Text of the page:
Via Maggi Dawn, I found this great post by Jonathan Evens, a vicar in a church in the UK, which points out how modernist literature and Scripture are similar:
Maggi Dawn has noted in The Writing on the Wall a similarity between the middle style of Dante which moves between different modes of expression and the way "the Bible tells its stories, moving backwards and forwards between primitive and sophisticated forms, and covering a wide range of genres, again conforming to Dante’s ideal of an unmediated accessibility to God." Dawn uses the standard image of a small library to describe the diversity within which this movement occurs: "Its stories are not laid out chronologically, and it is the work of so many different authors, in different genres and from different times, that although it seems like a book it would be more apt to call it a small library."
Similarly, Gabriel Josipovici, in The Book of God, quotes James Barr’s comment "about the Bible needing to be thought of not so much as a book but as a cave or cupboard in which a miscellany of scrolls has been crammed." He notes that "many modernist works might well be described as more like cupboards or caves crammed with scrolls than like carefully plotted nineteenth-century novels or even fairy stories and romances." As a result, a "generation which has experienced Ulysses and The Waste Land[...]" should be to view this image of the Bible positively more easily than would a generation "whose idea of a book and a unity was a novel by Balzac or George Eliot."
Evens points to the "modernist generations’ ability to recognise the diversity of scripture and to note the significance of the movement backwards and forwards within its form..."
Although Evens uses modernist literature as an analogy for Scripture, the backward-and-forward, non-linear descriptions sound postmodern as well. And just like Evens highlighted the modernist generation, I think that many postmoderns can understand the Bible in a unique way.
By postmodernism, I am referring to the idea that the world is a linguistic, social, and cultural construct. Context is important, as is deconstruction of power, authority, authorship, and discourse.
N.T. Wright, in a great example of this construct/context view of the world, employs a metaphor of a five-act Shakespeare play to describe the authority of Scripture (or rather, an alternative to an UN-postmodern notion of authority). The fifth act is unfinished, however, because the church is to act it out for themselves. Wright's metaphor hints at ideas in Evens' post: a backward-and-forward motion, and drawing stories together.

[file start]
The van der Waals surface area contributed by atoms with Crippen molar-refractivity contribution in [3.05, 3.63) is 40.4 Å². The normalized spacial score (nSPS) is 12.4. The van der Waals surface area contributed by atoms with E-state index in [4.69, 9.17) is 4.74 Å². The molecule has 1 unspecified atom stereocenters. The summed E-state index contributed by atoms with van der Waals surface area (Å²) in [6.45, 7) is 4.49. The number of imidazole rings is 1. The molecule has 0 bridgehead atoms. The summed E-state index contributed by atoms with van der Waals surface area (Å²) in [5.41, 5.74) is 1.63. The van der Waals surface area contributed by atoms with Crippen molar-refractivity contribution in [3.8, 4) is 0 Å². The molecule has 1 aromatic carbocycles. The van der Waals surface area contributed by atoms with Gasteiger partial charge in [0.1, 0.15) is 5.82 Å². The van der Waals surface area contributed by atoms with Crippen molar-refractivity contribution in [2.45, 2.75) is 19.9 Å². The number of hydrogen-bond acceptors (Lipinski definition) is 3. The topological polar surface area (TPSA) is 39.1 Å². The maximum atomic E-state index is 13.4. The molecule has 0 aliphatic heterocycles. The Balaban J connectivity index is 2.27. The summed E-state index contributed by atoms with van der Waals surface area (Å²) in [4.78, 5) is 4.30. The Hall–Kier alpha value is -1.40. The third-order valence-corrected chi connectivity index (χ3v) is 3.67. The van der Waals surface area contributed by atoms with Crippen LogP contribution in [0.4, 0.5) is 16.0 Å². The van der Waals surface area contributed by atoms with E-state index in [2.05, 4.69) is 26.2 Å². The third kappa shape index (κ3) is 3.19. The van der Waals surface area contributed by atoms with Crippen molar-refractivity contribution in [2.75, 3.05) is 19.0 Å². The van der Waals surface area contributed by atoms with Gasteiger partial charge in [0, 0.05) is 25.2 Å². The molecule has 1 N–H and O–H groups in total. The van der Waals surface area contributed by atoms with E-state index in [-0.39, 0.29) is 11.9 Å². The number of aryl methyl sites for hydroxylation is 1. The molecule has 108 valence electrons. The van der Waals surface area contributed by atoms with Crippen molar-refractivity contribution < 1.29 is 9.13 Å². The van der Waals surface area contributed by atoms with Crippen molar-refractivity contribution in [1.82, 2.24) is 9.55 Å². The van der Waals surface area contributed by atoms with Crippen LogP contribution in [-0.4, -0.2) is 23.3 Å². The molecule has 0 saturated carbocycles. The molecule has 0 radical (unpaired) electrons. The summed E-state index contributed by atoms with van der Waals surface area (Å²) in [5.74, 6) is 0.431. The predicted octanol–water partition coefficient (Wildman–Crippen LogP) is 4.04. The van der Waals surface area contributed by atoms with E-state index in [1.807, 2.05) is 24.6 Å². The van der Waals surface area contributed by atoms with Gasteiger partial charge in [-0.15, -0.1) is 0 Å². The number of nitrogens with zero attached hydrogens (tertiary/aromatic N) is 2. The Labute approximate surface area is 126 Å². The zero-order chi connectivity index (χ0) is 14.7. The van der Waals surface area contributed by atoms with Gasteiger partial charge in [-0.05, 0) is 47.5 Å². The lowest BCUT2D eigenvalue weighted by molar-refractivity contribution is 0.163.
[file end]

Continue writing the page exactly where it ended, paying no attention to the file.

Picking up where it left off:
The first four acts, existing as they did, would be the undoubted ‘authority’ for the task in hand. That is, anyone could properly object to the new improvisation on the grounds that this or that character was now behaving inconsistently, or that this or that sub-plot or theme, adumbrated earlier, had not reached its proper resolution. This ‘authority’ of the first four acts would not consist in an implicit command that the actors should repeat the earlier pans of the play over and over again. It would consist in the fact of an as yet unfinished drama, which contained its own impetus, its own forward movement, which demanded to be concluded in the proper manner but which required of the actors a responsible entering in to the story as it stood, in order first to understand how the threads could appropriately be drawn together, and then to put that understanding into effect by speaking and acting with both innovation and consistency.
This model could and perhaps should be adapted further; it offers in fact quite a range of possibilities. Among the detailed moves available within this model [...] is the possibility of seeing the five acts as follows: (1) Creation; (2) Fall; (3) Israel; (4) Jesus. The New Testament would then form the first scene in the fifth act, giving hints as well (Rom 8; 1 Car 15; parts of the Apocalypse) of how the play is supposed to end. The church would then live under the ‘authority’ of the extant story, being required to offer something between an improvisation and an actual performance of the final act.
Chris Ridgeway also discusses the idea of Scripture as a drama in his thesis he has shared on his blog, and acknowledges its postmodern character. Chapter 2, drawing from Kevin J. Vanhoozer, includes the following:
[H]ow then, does the church faithfully perform the script of scripture? Vanhoozer asserts that the actions themselves are generated by Scripture—"canonical practices." Genres of scripture provide much more than a taxonomy, but set directions and rules for fitting participation. Drawing from Russian literature professor Mikhail Bakhtin, he finds that speech genres are actually "life genres"—literature falls into generic types because certain human situations regularly recur. Genres of scripture such as recounting history (narrative), praising God (psalms), cultivating the fear of the Lord (wisdom) are communicative practices that instruct, mentor, and call for participation.
The stories in the Bible reflect our human situation, which is not a carefully-plotted novel. Rather, these stories are part of an ongoing drama that we get to act out. Whether these ways of looking at the Bible are drawn from modernist literature or postmodern philosophy, they seem compelling...